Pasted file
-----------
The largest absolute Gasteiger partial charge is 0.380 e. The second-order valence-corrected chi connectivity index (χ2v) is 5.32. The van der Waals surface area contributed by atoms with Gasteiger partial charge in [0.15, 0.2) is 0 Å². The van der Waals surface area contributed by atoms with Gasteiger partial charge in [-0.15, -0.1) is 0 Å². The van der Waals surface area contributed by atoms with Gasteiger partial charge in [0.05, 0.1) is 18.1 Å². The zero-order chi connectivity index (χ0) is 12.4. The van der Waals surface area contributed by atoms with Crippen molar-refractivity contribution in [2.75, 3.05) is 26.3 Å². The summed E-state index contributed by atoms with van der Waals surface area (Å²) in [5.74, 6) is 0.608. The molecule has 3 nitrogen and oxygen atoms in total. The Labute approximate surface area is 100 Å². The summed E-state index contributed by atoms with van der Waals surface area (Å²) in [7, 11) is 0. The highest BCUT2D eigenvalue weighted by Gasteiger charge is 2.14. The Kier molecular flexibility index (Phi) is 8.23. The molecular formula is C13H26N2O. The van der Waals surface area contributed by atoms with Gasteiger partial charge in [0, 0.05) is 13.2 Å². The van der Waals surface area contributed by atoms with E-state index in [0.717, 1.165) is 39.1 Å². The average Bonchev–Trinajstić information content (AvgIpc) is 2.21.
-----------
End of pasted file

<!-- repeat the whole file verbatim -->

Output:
The largest absolute Gasteiger partial charge is 0.380 e. The second-order valence-corrected chi connectivity index (χ2v) is 5.32. The van der Waals surface area contributed by atoms with Gasteiger partial charge in [0.15, 0.2) is 0 Å². The van der Waals surface area contributed by atoms with Gasteiger partial charge in [-0.15, -0.1) is 0 Å². The van der Waals surface area contributed by atoms with Gasteiger partial charge in [0.05, 0.1) is 18.1 Å². The zero-order chi connectivity index (χ0) is 12.4. The van der Waals surface area contributed by atoms with Crippen molar-refractivity contribution in [2.75, 3.05) is 26.3 Å². The summed E-state index contributed by atoms with van der Waals surface area (Å²) in [5.74, 6) is 0.608. The molecule has 3 nitrogen and oxygen atoms in total. The Labute approximate surface area is 100 Å². The summed E-state index contributed by atoms with van der Waals surface area (Å²) in [7, 11) is 0. The highest BCUT2D eigenvalue weighted by Gasteiger charge is 2.14. The Kier molecular flexibility index (Phi) is 8.23. The molecular formula is C13H26N2O. The van der Waals surface area contributed by atoms with Gasteiger partial charge in [0, 0.05) is 13.2 Å². The van der Waals surface area contributed by atoms with E-state index in [0.717, 1.165) is 39.1 Å². The average Bonchev–Trinajstić information content (AvgIpc) is 2.21.